I've been watching a lot of short films lately. I saw this 2 minute short by Roman Polanski, it has no sound or dialogue, and it's basically about a peeping Tom. It's very short but it's absolutely brilliant! I mean that in the technical effort and he's focusing on telling the audience something about this person with no words whatsoever, just using the visual language of cinema. I sort of realized I'm missing the point of it all, the ending is also quite funny. You just know when someone is touched by brilliance, and short films just aren't meant to be wordy or overloaded with "story", they exist in a pure cinematic space, where each frame tells a story and reveals character. Geniuses make it look so simple and easy.

https://www.youtube.com/watch?v=W9Na_EdxEVE»

joshua gallegos
1 month ago

It's amazing, it's really about asking what effect you want to create visually and achieving the effect by composition, but in a way that relates to the story. For instance, if I wanted to create the effect of love at first sight in a high school, there could be a shot of a high school girl looking at a boy from a distance, there would be cuts when they're glancing at each other, so it would go from long to eventually close-ups, maybe a slow-motion effect on the close-up. Just rely on the visuals. Hmmm, I'm going to try that on everything I do next! Why didn't I realize that sooner? :/

Roger Deakins
1 month ago
Roger Deakins 1 month ago

That sounds like a Claude Lelouch film to me, 'A Man and a Woman', 1966.

Mike
1 month ago

Now that is a beautifully shot filmj, if I may say so. Haunting music score, can never forget it.

Canuck
1 month ago

The 1986 sequel was so unnecessary, but then it's nowhere as awful as the "Wings of Desire" sequel "Faraway, So Close."

joshua gallegos
1 month ago

I’ve never seen it. But I’m shooting tomorrow my third short film. I tried something different, I crossed out all dialogue and tried to visualize the story as opposed to have them talk it out. Making images tell the story. The Polanski short, I’ve been watching it over and over.

Roger Deakins
1 month ago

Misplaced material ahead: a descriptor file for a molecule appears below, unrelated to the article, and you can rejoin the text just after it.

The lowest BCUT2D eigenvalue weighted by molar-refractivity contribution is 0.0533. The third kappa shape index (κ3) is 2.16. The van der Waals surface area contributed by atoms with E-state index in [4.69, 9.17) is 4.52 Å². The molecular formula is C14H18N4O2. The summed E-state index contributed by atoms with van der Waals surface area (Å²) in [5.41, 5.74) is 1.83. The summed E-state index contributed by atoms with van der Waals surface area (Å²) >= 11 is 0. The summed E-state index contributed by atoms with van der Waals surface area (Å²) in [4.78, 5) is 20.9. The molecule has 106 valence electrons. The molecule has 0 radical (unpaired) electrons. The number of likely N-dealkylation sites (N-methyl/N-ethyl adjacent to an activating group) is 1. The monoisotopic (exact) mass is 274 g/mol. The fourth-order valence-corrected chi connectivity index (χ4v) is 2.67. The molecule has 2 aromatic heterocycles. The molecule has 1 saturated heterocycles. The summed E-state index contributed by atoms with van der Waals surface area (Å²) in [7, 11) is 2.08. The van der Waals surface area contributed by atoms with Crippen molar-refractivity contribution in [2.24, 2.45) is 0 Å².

Roger Deakins 1 month ago

I could not disagree more, which just shows how different we all are. For me, 'A Man and a Woman' is all about style. Wender's 'Faraway, So Close' might not have been as good as 'Wings of Desire' but nonetheless I felt it was an interesting film.

Canuck
1 month ago

"Faraway, So Close" had an intriguing premise - to show the pain of living as opposed to the joy of humanity that "Wings of Desire" was about. I wished the film followed through with that. Also, the first one was shot as a moody tone poem while the second had a bumbling caper plot. But it did have some great in-camera effects.
Wim Wenders' effort before "Faraway, So Close" was "Until the End of the World" and while both films shared convoluted storylines, the latter had some striking scenes and ideas.

joshua gallegos
4 weeks ago
joshua gallegos 4 weeks ago

I shot another short film and it was very rough, I’d be embarrassed to show the footage, but I guess the only good thing was that I wasn’t discouraged. I had an elaborate storyboard, but the room was too small and only had 3 hours of shooting. I think I’m better off trying to get into a film school. 

joshua gallegos
4 weeks ago

I’ve actually seen 14-year olds do a much better job and that’s not a knock, I just noticed so many young people have become quite sophisticated in filming. I recall seeing a horror film shot by a 13 year old and he did an amazing job, I should find the film, I can still remember seeing it. It wasn’t bad.

joshua gallegos
4 weeks ago

But it was five years since I touched a camera, so what did I expect.